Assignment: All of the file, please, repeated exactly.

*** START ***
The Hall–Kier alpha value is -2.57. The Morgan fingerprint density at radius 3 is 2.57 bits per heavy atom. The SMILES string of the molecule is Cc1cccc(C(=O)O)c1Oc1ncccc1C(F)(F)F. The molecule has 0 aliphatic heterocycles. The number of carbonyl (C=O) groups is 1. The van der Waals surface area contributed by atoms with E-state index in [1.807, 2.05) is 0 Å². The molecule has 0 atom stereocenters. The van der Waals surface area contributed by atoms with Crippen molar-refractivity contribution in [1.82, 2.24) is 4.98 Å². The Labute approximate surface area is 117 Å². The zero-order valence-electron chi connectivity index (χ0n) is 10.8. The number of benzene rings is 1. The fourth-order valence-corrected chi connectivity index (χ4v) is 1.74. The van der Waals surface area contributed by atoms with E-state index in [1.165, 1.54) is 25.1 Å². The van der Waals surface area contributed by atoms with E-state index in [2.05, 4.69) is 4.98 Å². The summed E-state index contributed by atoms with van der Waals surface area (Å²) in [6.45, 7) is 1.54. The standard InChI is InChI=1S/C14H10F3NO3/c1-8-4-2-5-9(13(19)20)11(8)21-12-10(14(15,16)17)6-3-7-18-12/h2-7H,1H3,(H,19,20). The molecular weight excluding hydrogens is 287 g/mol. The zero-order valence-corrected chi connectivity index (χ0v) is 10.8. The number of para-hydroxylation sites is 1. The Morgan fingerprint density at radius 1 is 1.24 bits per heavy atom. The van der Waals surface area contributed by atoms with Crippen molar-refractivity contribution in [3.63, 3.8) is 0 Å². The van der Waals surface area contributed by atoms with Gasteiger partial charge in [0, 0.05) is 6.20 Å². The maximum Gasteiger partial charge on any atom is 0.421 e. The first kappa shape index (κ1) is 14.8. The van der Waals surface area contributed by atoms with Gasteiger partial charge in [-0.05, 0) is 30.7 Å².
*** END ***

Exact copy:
The Hall–Kier alpha value is -2.57. The Morgan fingerprint density at radius 3 is 2.57 bits per heavy atom. The SMILES string of the molecule is Cc1cccc(C(=O)O)c1Oc1ncccc1C(F)(F)F. The molecule has 0 aliphatic heterocycles. The number of carbonyl (C=O) groups is 1. The van der Waals surface area contributed by atoms with E-state index in [1.807, 2.05) is 0 Å². The molecule has 0 atom stereocenters. The van der Waals surface area contributed by atoms with Crippen molar-refractivity contribution in [1.82, 2.24) is 4.98 Å². The Labute approximate surface area is 117 Å². The zero-order valence-electron chi connectivity index (χ0n) is 10.8. The number of benzene rings is 1. The fourth-order valence-corrected chi connectivity index (χ4v) is 1.74. The van der Waals surface area contributed by atoms with E-state index in [1.165, 1.54) is 25.1 Å². The van der Waals surface area contributed by atoms with E-state index in [2.05, 4.69) is 4.98 Å². The summed E-state index contributed by atoms with van der Waals surface area (Å²) in [6.45, 7) is 1.54. The standard InChI is InChI=1S/C14H10F3NO3/c1-8-4-2-5-9(13(19)20)11(8)21-12-10(14(15,16)17)6-3-7-18-12/h2-7H,1H3,(H,19,20). The molecular weight excluding hydrogens is 287 g/mol. The zero-order valence-corrected chi connectivity index (χ0v) is 10.8. The number of para-hydroxylation sites is 1. The Morgan fingerprint density at radius 1 is 1.24 bits per heavy atom. The van der Waals surface area contributed by atoms with Crippen molar-refractivity contribution in [3.63, 3.8) is 0 Å². The van der Waals surface area contributed by atoms with Gasteiger partial charge in [0, 0.05) is 6.20 Å². The maximum Gasteiger partial charge on any atom is 0.421 e. The first kappa shape index (κ1) is 14.8. The van der Waals surface area contributed by atoms with Gasteiger partial charge in [-0.05, 0) is 30.7 Å².